Skip to content
Air Quality

Air Pollutants - Particulate Matter (PM) - General Information

How can I help reduce PM?

You can help reduce the formation of PM by:

Open burning is a large source of PM. Open burning includes the burning of landscaping debris, household trash, demolition debris, and land-clearing debris.

Driving a car is likely a person's single most polluting daily activity. Significant progress has been made in reducing emissions and improving air quality since the 1970s. However, according to the U.S. Department of Transportation, the number of miles that our vehicles travel has nearly tripled since then. People are driving more miles than ever before, and this offsets some of the advantages gained from cleaner engine technology.

How we operate our vehicles can help reduce pollution. Here are some ideas:

  • Slowly increase your car's speed and use cruise control on the highway.
  • Trip-Chaining, which combines several errands into a single trip.
  • Obey the speed limit. It saves gas and reduces greenhouse gas emissions.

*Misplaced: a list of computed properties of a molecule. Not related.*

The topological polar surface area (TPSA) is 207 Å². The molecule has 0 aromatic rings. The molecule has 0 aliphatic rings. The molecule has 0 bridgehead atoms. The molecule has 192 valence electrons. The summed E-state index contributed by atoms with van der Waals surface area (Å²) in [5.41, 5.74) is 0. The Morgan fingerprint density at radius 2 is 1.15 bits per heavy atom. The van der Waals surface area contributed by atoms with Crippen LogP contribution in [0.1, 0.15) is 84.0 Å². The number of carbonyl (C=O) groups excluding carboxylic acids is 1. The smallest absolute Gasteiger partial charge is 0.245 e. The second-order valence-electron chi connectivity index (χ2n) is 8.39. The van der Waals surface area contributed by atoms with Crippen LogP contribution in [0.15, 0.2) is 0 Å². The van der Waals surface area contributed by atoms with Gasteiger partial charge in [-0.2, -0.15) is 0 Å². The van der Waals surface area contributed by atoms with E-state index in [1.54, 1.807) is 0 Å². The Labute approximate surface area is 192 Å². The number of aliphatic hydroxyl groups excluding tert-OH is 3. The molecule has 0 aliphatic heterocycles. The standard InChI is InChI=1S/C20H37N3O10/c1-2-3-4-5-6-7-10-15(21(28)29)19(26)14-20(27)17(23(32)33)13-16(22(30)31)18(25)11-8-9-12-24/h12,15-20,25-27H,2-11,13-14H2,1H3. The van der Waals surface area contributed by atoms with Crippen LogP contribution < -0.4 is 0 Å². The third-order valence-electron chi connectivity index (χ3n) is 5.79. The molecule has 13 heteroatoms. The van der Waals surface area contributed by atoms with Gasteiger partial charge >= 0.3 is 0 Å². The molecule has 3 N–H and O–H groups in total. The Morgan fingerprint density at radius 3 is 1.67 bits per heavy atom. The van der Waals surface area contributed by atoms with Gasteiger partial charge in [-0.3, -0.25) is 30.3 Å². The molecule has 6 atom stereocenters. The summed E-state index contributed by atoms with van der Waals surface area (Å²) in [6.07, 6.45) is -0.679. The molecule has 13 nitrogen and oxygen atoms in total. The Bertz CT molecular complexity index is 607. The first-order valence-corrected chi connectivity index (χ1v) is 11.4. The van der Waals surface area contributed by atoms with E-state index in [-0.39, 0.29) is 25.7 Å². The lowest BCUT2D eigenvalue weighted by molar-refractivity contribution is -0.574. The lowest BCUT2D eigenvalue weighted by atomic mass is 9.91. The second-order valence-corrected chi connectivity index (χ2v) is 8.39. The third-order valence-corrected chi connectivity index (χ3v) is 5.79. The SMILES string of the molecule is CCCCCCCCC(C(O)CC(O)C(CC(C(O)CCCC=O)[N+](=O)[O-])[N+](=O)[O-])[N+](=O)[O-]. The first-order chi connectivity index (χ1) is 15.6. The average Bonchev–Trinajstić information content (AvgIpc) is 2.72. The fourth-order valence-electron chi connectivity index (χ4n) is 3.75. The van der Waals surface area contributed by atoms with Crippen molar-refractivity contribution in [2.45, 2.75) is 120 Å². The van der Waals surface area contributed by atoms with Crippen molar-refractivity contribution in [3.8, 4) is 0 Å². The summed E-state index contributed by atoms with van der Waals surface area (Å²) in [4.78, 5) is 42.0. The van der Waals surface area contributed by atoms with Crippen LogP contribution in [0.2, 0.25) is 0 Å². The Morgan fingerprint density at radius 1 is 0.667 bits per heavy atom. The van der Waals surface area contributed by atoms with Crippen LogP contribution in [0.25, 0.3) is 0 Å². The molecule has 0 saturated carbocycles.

• Keep your vehicle tuned up and your tires properly inflated. Both help save gasoline and improve air quality, as well as make your car safer.
  • Don't top off the gas tank.
  • When shopping for that next car, consider more efficient, less-polluting models.
  • Do not idle your vehicle. Turn off your engine if you expect to be stopped for more than 30 seconds (except in traffic). Consider not using drive-through windows, instead park and walk inside.
Take a Break from the Exhaust (TABFTE) is a computer program that tracks voluntary actions employees take to reduce air pollution. Employees are awarded points for reducing the amount of vehicle miles traveled (VMT) during the work week by carpooling, staying in the office for lunch, telecommuting, and using mass transit. TABFTE also provides ground-level ozone forecasts April 1st September 30th. Contact us for more information on TABFTE.
With You Hold the Key, SC!, you can do your part to help reduce traffic congestion and improve air quality. Find a way for reducing your vehicle miles traveled (VMT) that works best for you, your school, workplace, or community.
The B2 (Breathe Better) program is an anti-idling/clean air campaign. The goal of B2 is to help protect the health and safety of children by reducing harmful vehicle emissions around school campuses. It also helps inform the public about the benefits of practicing anti-idling.

Idling = 0 miles per gallon

In addition to these suggestions, DHEC has additional resources available on our Education and Outreach Services webpage.

For more information please contact the Bureau of Air Quality at (803) 898-4123 or by email.